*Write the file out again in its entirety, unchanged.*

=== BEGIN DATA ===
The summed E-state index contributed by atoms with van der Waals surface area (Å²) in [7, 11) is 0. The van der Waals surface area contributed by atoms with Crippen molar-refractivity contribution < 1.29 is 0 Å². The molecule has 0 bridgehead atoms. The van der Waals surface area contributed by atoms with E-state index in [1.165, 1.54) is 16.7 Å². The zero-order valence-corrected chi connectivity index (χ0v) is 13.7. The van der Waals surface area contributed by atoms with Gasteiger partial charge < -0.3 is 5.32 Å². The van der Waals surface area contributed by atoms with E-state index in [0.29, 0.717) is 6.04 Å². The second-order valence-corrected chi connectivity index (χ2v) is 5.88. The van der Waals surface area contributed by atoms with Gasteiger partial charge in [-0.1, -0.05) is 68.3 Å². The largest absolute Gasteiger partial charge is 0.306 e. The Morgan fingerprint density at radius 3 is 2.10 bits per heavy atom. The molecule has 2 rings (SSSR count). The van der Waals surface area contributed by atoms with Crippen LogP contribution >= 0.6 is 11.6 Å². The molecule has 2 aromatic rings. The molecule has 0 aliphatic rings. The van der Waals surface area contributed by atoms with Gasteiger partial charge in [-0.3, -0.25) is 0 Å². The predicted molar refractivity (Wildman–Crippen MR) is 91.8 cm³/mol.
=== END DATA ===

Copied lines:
The summed E-state index contributed by atoms with van der Waals surface area (Å²) in [7, 11) is 0. The van der Waals surface area contributed by atoms with Crippen molar-refractivity contribution < 1.29 is 0 Å². The molecule has 0 bridgehead atoms. The van der Waals surface area contributed by atoms with E-state index in [1.165, 1.54) is 16.7 Å². The zero-order valence-corrected chi connectivity index (χ0v) is 13.7. The van der Waals surface area contributed by atoms with Gasteiger partial charge < -0.3 is 5.32 Å². The van der Waals surface area contributed by atoms with E-state index in [0.29, 0.717) is 6.04 Å². The second-order valence-corrected chi connectivity index (χ2v) is 5.88. The van der Waals surface area contributed by atoms with Gasteiger partial charge in [-0.1, -0.05) is 68.3 Å². The largest absolute Gasteiger partial charge is 0.306 e. The Morgan fingerprint density at radius 3 is 2.10 bits per heavy atom. The molecule has 2 rings (SSSR count). The van der Waals surface area contributed by atoms with Crippen LogP contribution >= 0.6 is 11.6 Å². The molecule has 2 aromatic rings. The molecule has 0 aliphatic rings. The van der Waals surface area contributed by atoms with Gasteiger partial charge in [-0.3, -0.25) is 0 Å². The predicted molar refractivity (Wildman–Crippen MR) is 91.8 cm³/mol.